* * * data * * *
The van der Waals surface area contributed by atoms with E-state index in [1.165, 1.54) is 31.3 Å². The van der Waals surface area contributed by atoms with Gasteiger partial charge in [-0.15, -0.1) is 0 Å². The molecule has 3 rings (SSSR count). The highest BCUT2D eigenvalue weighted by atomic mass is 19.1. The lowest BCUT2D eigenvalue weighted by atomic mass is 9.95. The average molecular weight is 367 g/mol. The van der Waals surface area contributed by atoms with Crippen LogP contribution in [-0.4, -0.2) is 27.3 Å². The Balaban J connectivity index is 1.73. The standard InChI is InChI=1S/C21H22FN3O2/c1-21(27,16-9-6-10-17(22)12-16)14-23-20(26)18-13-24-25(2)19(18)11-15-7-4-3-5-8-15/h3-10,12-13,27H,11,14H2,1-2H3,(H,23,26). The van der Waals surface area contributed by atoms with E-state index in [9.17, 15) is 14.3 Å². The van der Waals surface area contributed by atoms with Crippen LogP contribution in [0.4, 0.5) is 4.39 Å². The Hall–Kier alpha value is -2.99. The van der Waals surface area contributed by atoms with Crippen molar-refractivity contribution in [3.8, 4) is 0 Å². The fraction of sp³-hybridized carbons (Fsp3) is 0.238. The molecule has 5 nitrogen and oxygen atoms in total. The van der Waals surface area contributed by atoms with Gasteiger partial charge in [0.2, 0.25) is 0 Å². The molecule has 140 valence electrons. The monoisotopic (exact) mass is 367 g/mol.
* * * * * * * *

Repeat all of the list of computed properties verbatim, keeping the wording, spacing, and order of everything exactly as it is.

The van der Waals surface area contributed by atoms with E-state index in [1.165, 1.54) is 31.3 Å². The van der Waals surface area contributed by atoms with Gasteiger partial charge in [-0.15, -0.1) is 0 Å². The molecule has 3 rings (SSSR count). The highest BCUT2D eigenvalue weighted by atomic mass is 19.1. The lowest BCUT2D eigenvalue weighted by atomic mass is 9.95. The average molecular weight is 367 g/mol. The van der Waals surface area contributed by atoms with Crippen LogP contribution in [-0.4, -0.2) is 27.3 Å². The Balaban J connectivity index is 1.73. The standard InChI is InChI=1S/C21H22FN3O2/c1-21(27,16-9-6-10-17(22)12-16)14-23-20(26)18-13-24-25(2)19(18)11-15-7-4-3-5-8-15/h3-10,12-13,27H,11,14H2,1-2H3,(H,23,26). The van der Waals surface area contributed by atoms with E-state index in [9.17, 15) is 14.3 Å². The van der Waals surface area contributed by atoms with Crippen LogP contribution in [0.4, 0.5) is 4.39 Å². The Hall–Kier alpha value is -2.99. The van der Waals surface area contributed by atoms with Crippen molar-refractivity contribution in [3.8, 4) is 0 Å². The fraction of sp³-hybridized carbons (Fsp3) is 0.238. The molecule has 5 nitrogen and oxygen atoms in total. The van der Waals surface area contributed by atoms with Gasteiger partial charge in [0.2, 0.25) is 0 Å². The molecule has 140 valence electrons. The monoisotopic (exact) mass is 367 g/mol.